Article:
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Have any cars been able to use their batteries as general purpose "plug in anything" type of power source? That would really expand the appeal significantly.



Nissan has their 'vehicle-to-home' system that does exactly this. As far as I know it's only been released in Japan so far, but all their LEAF cars from the last few years support it.

https://www.nissan-global.com/EN/TECHNOLOGY/OVERVIEW/vehicle...

https://thedriven.io/2019/07/11/nissan-sees-leaf-as-home-ene...

https://blog.nissan-global.com/EN/?p=4866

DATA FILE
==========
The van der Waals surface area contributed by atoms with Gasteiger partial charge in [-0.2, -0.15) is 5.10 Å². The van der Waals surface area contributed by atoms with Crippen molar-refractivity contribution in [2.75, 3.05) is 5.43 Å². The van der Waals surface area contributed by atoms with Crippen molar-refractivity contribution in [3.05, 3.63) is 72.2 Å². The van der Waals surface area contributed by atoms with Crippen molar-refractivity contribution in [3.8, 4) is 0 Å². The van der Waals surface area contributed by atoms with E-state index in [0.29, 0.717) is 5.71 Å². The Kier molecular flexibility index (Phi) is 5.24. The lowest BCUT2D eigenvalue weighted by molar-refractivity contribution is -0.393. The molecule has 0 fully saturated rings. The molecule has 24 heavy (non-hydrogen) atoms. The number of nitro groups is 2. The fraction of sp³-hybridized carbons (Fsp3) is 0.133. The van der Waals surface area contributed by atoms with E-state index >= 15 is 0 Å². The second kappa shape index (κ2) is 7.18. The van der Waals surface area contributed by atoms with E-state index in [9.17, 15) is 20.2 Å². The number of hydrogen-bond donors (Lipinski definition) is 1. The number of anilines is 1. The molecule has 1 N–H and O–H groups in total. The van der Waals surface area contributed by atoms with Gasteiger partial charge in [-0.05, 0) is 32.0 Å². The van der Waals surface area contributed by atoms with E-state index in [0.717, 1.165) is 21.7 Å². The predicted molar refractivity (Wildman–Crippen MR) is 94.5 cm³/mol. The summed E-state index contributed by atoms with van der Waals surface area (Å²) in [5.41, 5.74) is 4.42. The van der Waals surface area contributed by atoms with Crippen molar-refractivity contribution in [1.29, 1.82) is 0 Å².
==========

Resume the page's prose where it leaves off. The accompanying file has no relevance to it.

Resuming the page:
What do you mean by "anything"? I haven't heard of any that can, say, power a whole house during a power outage, but plenty of cars (EV and ICE alike) have built-in (or add-on) inverters to plug in typical 120V or 230V devices.


"Vehicle to grid" power transfer was a key selling point of AC Propulsion's system back as far as the early 2000s.

I actually asked them about prices back then but unfortunately they were far out of reach for a DIY conversion (I think they wanted ~$40k for a drive unit for a compact car). They're still around, though (https://acpropulsion.com/) and they provided the drivetrain for the Tesla Roadster.



Unfortunately, the 12V system in mine is limited to 10 amps. the raw 48V from the battery would have no problem running an AC inverter, but on mine at least, is not accessible


I believe it is achievable using an inverter, just like with ICE car.

Electric cars don't have 110/220v readily available AFAIK.




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